Today we cover the transition from the young Marx, with his emphasis on change and action, to the mature Marx who turns toward positivist science and determinism, arguing that capitalism will have to fail. Through a closer look at Marx's ''Theses on Feuerbach,'' we discuss different theories of truth with attention to the questions of where truth resides (in the subject, in the object, or some combination), how we know it, and how we know when we know it. Arguing for his conception of materialism, Marx argues that truth is not simply the reflection of the object in the mind of the subject; we must access truth through our senses and through activity. And we discuss two of Marx's historical materialist claims: life determines consciousness and the ruling class always determines the ruling ideas of a people.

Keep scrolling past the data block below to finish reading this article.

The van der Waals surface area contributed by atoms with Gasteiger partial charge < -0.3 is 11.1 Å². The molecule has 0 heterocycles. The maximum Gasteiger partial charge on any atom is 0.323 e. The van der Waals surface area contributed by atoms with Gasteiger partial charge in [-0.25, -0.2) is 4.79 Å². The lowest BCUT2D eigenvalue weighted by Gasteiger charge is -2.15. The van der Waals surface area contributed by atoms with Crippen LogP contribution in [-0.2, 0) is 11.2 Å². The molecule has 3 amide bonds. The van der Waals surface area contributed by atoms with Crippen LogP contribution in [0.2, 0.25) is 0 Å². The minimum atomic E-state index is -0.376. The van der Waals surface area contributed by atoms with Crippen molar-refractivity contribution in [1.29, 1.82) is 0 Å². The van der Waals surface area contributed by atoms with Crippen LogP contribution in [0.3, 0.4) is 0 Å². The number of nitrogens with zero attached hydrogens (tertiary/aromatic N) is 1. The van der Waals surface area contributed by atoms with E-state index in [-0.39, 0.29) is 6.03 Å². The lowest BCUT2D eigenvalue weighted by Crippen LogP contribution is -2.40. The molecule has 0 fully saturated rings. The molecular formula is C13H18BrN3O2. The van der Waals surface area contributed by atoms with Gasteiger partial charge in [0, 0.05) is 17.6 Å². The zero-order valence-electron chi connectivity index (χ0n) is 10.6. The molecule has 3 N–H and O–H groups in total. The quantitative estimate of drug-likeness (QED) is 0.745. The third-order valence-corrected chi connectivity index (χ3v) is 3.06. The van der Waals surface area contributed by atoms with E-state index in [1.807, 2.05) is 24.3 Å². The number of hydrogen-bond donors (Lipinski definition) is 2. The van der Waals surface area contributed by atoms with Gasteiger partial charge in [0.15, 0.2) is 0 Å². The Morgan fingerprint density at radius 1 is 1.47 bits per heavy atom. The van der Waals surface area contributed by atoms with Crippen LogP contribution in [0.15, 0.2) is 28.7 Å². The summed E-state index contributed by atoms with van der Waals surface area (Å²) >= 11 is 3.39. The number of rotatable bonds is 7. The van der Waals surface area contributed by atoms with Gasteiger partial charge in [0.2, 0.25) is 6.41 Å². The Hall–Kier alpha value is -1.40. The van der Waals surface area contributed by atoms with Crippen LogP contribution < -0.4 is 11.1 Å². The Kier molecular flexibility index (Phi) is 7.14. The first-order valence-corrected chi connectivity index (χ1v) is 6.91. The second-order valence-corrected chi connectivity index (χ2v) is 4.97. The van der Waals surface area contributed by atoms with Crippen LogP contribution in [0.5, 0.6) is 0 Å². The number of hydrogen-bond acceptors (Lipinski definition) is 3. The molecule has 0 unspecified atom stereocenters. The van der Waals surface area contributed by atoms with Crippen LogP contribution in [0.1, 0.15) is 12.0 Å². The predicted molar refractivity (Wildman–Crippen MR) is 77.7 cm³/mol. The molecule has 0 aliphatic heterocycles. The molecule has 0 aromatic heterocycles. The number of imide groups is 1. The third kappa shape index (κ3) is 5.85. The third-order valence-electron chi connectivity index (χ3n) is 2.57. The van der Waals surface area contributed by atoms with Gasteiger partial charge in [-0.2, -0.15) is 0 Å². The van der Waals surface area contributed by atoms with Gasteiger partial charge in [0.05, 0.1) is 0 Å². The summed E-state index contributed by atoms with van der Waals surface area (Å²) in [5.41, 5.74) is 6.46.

00:00 - Chapter 1. Dialectics 08:12 - Chapter 2. Revisiting Two Key Theses on Feuerbach 31:32 - Chapter 3. ''The German Ideology'': Major Themes 35:06 - Chapter 4. The Materialist View of History 37:18 - Chapter 5. Theory of Modes of Production 39:08 - Chapter 6. Forces/Relations of Production and Division of Labor 39:49 - Chapter 7. Human History: Subsequent Modes of Production 43:07 - Chapter 8. Sociology of Knowledge
Complete course materials are available at the Open Yale Courses website: http://open.yale.edu/courses
This course was recorded in Fall 2009.
This course provides an overview of major works of social thought from the beginning of the modern era through the 1920s. Attention is paid to social and intellectual contexts, conceptual frameworks and methods, and contributions to contemporary social analysis. Writers include Hobbes, Locke, Rousseau, Montesquieu, Adam Smith, Marx, Weber, and Durkheim. This Yale College course, taught on campus twice per week for 50 minutes, was recorded for Open Yale Courses in Fall 2009.
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